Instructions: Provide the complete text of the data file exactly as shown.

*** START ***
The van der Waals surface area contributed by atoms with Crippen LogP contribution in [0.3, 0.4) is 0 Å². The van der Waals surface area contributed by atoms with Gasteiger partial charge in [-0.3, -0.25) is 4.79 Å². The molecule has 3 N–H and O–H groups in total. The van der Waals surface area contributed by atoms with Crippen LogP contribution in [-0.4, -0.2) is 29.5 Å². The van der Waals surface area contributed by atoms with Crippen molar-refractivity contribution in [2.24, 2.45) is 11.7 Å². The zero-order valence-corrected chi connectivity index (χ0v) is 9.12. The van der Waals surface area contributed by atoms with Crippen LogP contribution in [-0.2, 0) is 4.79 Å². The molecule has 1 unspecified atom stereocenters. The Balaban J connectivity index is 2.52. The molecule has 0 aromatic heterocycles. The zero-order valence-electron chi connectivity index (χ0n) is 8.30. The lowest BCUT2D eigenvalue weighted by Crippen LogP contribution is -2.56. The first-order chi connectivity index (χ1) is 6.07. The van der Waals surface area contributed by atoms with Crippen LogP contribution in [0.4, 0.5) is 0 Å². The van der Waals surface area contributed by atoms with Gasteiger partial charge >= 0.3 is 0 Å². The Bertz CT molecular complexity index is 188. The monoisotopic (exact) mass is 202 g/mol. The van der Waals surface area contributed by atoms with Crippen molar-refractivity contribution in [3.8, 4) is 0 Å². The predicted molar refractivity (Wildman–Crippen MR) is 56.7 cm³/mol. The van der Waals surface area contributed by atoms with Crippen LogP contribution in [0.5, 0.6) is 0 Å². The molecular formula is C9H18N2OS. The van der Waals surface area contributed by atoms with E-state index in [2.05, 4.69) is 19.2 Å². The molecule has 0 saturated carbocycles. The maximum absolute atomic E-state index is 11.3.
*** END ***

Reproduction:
The van der Waals surface area contributed by atoms with Crippen LogP contribution in [0.3, 0.4) is 0 Å². The van der Waals surface area contributed by atoms with Gasteiger partial charge in [-0.3, -0.25) is 4.79 Å². The molecule has 3 N–H and O–H groups in total. The van der Waals surface area contributed by atoms with Crippen LogP contribution in [-0.4, -0.2) is 29.5 Å². The van der Waals surface area contributed by atoms with Crippen molar-refractivity contribution in [2.24, 2.45) is 11.7 Å². The zero-order valence-corrected chi connectivity index (χ0v) is 9.12. The van der Waals surface area contributed by atoms with Crippen LogP contribution in [-0.2, 0) is 4.79 Å². The molecule has 1 unspecified atom stereocenters. The Balaban J connectivity index is 2.52. The molecule has 0 aromatic heterocycles. The zero-order valence-electron chi connectivity index (χ0n) is 8.30. The lowest BCUT2D eigenvalue weighted by Crippen LogP contribution is -2.56. The first-order chi connectivity index (χ1) is 6.07. The van der Waals surface area contributed by atoms with Crippen LogP contribution in [0.4, 0.5) is 0 Å². The van der Waals surface area contributed by atoms with Gasteiger partial charge >= 0.3 is 0 Å². The Bertz CT molecular complexity index is 188. The monoisotopic (exact) mass is 202 g/mol. The van der Waals surface area contributed by atoms with Crippen molar-refractivity contribution in [3.8, 4) is 0 Å². The predicted molar refractivity (Wildman–Crippen MR) is 56.7 cm³/mol. The van der Waals surface area contributed by atoms with Crippen LogP contribution in [0.5, 0.6) is 0 Å². The molecular formula is C9H18N2OS. The van der Waals surface area contributed by atoms with E-state index in [2.05, 4.69) is 19.2 Å². The molecule has 0 saturated carbocycles. The maximum absolute atomic E-state index is 11.3.